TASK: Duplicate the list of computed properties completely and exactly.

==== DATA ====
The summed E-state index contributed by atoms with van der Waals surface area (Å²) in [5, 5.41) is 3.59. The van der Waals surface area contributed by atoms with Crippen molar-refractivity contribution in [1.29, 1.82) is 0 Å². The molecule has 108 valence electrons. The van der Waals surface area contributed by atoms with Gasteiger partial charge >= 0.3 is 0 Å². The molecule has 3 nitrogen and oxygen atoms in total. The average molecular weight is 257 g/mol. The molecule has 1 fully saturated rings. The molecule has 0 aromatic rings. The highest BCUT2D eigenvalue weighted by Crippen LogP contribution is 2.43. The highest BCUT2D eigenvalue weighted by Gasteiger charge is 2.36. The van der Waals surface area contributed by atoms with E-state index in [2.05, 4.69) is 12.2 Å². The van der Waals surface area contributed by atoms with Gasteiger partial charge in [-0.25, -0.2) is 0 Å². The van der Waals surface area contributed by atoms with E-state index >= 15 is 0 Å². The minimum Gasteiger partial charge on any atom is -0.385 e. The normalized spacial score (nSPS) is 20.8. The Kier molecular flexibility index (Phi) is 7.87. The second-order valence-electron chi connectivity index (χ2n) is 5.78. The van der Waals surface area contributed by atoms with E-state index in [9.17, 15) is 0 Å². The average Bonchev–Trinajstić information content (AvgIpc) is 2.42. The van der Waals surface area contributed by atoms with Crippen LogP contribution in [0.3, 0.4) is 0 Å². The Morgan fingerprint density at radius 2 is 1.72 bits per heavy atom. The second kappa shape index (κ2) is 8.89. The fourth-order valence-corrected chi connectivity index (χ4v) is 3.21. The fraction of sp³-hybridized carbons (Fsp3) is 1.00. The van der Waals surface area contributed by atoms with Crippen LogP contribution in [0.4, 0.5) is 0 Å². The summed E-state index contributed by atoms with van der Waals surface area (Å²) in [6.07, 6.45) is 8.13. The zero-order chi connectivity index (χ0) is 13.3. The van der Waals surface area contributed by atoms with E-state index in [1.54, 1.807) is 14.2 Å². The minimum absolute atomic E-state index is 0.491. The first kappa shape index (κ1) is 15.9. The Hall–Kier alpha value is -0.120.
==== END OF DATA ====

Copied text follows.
The summed E-state index contributed by atoms with van der Waals surface area (Å²) in [5, 5.41) is 3.59. The van der Waals surface area contributed by atoms with Crippen molar-refractivity contribution in [1.29, 1.82) is 0 Å². The molecule has 108 valence electrons. The van der Waals surface area contributed by atoms with Gasteiger partial charge >= 0.3 is 0 Å². The molecule has 3 nitrogen and oxygen atoms in total. The average molecular weight is 257 g/mol. The molecule has 1 fully saturated rings. The molecule has 0 aromatic rings. The highest BCUT2D eigenvalue weighted by Crippen LogP contribution is 2.43. The highest BCUT2D eigenvalue weighted by Gasteiger charge is 2.36. The van der Waals surface area contributed by atoms with E-state index in [2.05, 4.69) is 12.2 Å². The van der Waals surface area contributed by atoms with Gasteiger partial charge in [-0.25, -0.2) is 0 Å². The van der Waals surface area contributed by atoms with E-state index >= 15 is 0 Å². The minimum Gasteiger partial charge on any atom is -0.385 e. The normalized spacial score (nSPS) is 20.8. The Kier molecular flexibility index (Phi) is 7.87. The second-order valence-electron chi connectivity index (χ2n) is 5.78. The van der Waals surface area contributed by atoms with E-state index in [9.17, 15) is 0 Å². The average Bonchev–Trinajstić information content (AvgIpc) is 2.42. The van der Waals surface area contributed by atoms with Crippen LogP contribution in [0.3, 0.4) is 0 Å². The Morgan fingerprint density at radius 2 is 1.72 bits per heavy atom. The second kappa shape index (κ2) is 8.89. The fourth-order valence-corrected chi connectivity index (χ4v) is 3.21. The fraction of sp³-hybridized carbons (Fsp3) is 1.00. The van der Waals surface area contributed by atoms with Crippen LogP contribution in [0.4, 0.5) is 0 Å². The summed E-state index contributed by atoms with van der Waals surface area (Å²) in [6.07, 6.45) is 8.13. The zero-order chi connectivity index (χ0) is 13.3. The van der Waals surface area contributed by atoms with E-state index in [1.54, 1.807) is 14.2 Å². The minimum absolute atomic E-state index is 0.491. The first kappa shape index (κ1) is 15.9. The Hall–Kier alpha value is -0.120.